Texas (and other states) have been attempting to move the needle on the childhood vaccine debate in a number of ways. Some of the laws have sought to allow parents some oversight in the administration of some vaccines. Others have attempted to block parents from refusing to vaccinate their children. No matter what direction states are moving, though, it is likely to be a very messy process.
Texas has joined other states in the recent trend of passing strict vaccine legislation which requires parents to have their children vaccinated in order to attend school. The Texas State Senate Bill (SB) 7’s aim is to prevent the spread of diseases, such as measles, which has been on the increase in multiple states in recent years. The law will also require all Texas elementary school children to have the MMR vaccine.
The Texas Department of State Health Services recently filed suit against two of the state’s largest health care companies, saying they violated state law by not reporting to the state the number of parents who failed to vaccinate their children. In a statement, Texas Health and Human Services Commission spokesman Chris Van Deusen said, “Failure to report violations of the state’s education code can expose companies to large fines and penalties.”
The state of Texas is on the verge of passing a new law that would allow for families to opt out of receiving potentially harmful vaccines for their children. The legislation, which was passed by the Texas State Senate in a 19-10 vote, would permit parents to file a waiver stating that they do not wish to vaccinate their children. If passed, the law would go into effect on September 1, 2015.
Is there really an exception to every rule?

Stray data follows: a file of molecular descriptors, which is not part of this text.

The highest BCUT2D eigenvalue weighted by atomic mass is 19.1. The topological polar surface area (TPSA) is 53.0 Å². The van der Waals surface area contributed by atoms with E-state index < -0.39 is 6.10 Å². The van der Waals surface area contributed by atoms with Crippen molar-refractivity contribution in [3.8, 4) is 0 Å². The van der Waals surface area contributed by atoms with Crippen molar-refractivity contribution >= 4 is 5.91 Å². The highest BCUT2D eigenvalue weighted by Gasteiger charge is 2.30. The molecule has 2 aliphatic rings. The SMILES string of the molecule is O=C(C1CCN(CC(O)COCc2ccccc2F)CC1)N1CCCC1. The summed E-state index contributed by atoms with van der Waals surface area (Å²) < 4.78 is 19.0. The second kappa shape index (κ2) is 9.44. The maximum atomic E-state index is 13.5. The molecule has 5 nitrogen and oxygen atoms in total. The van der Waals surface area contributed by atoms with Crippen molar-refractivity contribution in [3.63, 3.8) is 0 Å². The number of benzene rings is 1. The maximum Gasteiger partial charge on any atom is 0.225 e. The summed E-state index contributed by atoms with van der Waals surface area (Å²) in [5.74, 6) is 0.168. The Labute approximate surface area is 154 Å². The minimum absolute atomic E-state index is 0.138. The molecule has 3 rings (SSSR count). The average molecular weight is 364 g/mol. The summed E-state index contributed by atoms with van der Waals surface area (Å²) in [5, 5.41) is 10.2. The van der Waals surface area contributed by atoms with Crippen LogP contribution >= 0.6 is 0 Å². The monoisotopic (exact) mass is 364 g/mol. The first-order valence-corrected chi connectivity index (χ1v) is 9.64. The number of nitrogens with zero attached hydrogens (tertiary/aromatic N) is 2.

Carnival Vista returning to port in Galveston. (Photo by Robert Mihovil, courtesy of Carnival Cruise Line). Texas Governor Greg Abbott has signed a law prohibiting companies operating in the state from requiring vaccination certificates or proof of vaccination. The tone and intent are similar to legislation by Florida Governor Ron DeSantis, who is embroiled in a lawsuit with the Centers for Disease Control that could have major implications for the cruise industry in his state. Texas is 100% open, no restrictions or requirements, Governor Abbott tweeted Monday. The law shall take effect immediately. (Screenshot via Twitter) The development came on the same day that Carnival Cruise Line announced plans to launch a new U.S. cruise line in the third quarter. …to operate ships leaving Galveston Harbor on July 1… and require all guests to show proof of vaccination. Carnival Breeze and Carnival Vista return to port in Galveston. But in a statement released by Cruise Radio, Carnival expressed little concern. We are currently studying vaccine information legislation recently passed in Texas, the statement said. The law provides for exceptions when an institution applies COVID protocols in accordance with federal law, which is consistent with our plans to comply with the recommendations of the U.S. Centers for Disease Control and Prevention (CDC). READ MORE: NCL adheres to full vaccination requirement for resumption of flights from US ports Cruise Line has made clear in recent weeks that it does not support mandatory vaccination, and Carnival president Christine Duffy noted that no other industry faces similar regulations. These regulations are particularly problematic for Carnival, given the number of families – many of whom have children under the age of 12 who are not eligible for currently available vaccinations – who travel on its ships. Although Carnival has not announced a long-term vaccination schedule, passengers booked on Carnival Vista and Carnival Breeze flights departing Galveston in July will need to show proof of vaccination. Passengers on the Carnival Miracle cruise ship, which departs from Seattle for Alaska, must also be fully vaccinated. We appreciate the progress and support of our recovery in the U.S. by the CDC and other key federal agencies, Carnival said in announcing its return to Texas. However, current CDC requirements for cruising with unvaccinated guests make it very difficult to provide our guests with the experience they expect, especially given the large number of families with young children who travel with us. Therefore, says Duffy, our alternative is to deploy our ships from the United States in July with vaccinated guests. The Carnival Vista will be the first ship of the line on July 3, the Carnival Breeze on July 15. July. The airline has also announced that the Carnival Horizon will depart from Miami in July, but details of the protocols that will apply to the ship have not yet been released. READ MORE: CDC-approved test and pleasure trips on 11 cruise ships